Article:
Several years ago now, I was doing a one year research project overseas. And at the time, I was part of a vibrant medical student fellowship. Though many of us no longer keep in contact now, I will always remember that group with fondness. Getting to know the students in the years above, I saw their struggles and triumphs in working out their faith in daily life – that in turn, did much to prepare me to prepare mentally and in prayer for the transition into clinical years, and my interactions with “real patients”.
When I did return from overseas and commenced clinical school, I looked for a local medical fellowship, but there were none in this town. I longed for it, prayed for it, and my church prayed too. But that semester I knew only one other Christian in the medical circles and she was often busy with her own church. Plus, I had neither led a group nor ever attempted to gather people to form one. I thought much about it, but was too shy or unsure to know where to go from there. Months later, I met several Christian medical students and interns, all in a short span of a time. One who was visiting my church, and who had two others as his housemates. One whom I happened to sit next to, on the way back from city one weekend. And more. So by and by, we met – medical students studying at three separate universities, interns and occasionally other hospital staff too.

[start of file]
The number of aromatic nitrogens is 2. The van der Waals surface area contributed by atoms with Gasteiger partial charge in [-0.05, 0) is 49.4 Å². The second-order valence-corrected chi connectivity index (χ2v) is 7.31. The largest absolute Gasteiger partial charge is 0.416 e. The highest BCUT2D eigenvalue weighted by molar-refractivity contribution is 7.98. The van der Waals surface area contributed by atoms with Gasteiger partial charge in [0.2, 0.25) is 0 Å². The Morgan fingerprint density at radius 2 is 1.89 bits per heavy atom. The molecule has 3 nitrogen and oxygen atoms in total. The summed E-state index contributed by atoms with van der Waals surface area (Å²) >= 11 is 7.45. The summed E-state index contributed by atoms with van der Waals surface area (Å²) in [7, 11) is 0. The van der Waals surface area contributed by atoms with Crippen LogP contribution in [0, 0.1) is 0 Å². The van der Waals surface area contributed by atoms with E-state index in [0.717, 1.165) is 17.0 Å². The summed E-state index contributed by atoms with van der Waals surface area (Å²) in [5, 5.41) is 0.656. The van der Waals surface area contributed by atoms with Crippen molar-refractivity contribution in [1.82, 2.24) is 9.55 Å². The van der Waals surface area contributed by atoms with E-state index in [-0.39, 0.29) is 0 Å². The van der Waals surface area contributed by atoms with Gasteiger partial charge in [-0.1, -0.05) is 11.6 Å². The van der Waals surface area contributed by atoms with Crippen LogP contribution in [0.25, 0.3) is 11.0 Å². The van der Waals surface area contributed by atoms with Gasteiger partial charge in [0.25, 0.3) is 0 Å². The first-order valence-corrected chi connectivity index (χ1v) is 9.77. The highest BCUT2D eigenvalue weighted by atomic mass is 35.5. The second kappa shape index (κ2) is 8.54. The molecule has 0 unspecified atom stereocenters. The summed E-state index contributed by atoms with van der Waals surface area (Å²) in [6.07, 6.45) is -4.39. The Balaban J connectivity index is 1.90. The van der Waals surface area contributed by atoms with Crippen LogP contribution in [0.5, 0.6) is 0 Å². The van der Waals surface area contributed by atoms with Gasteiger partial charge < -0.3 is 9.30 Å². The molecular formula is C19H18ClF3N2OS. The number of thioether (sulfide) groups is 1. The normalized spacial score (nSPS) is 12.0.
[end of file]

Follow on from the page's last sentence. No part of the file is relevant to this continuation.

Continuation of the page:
They devoted themselves to the apostles’ teaching and to fellowship, to the breaking of bread and to prayer. – Acts 2:42
Now, I am back in the town I loved, to this medical fellowship, which echoes a little, of the above verses in Acts.
To see this group go from a once or twice monthly fellowship, to a weekly fellowship with a meal shared beforehand. To see it remain and grow. To see new faces come and go. To see half of the members remain, now with their spouses so that there are more married or engaged couples than single individuals. To see the hospitality of those welcoming us to their homes. To see each person taking a turn to lead, and others actively participate in discussions on a difficult book in the scriptures. To see medical and other health science students and staff share about hospital life, encourage, and pray for one another. To see all this each time I come back, is a very special encouragement indeed!
I was (am still but a bit less so) uncomfortable with organising anything, leading Bible study, or even speaking out in a group. But God still brought this group together, brought others into the group who could do the things that I was too afraid to do. I’m reminded that we do his work, and he gives sufficient grace. In this, I always take encouragement in Moses too, who pleaded with God to send someone else to take the Israelites out of Egypt because he was not an eloquent speaker!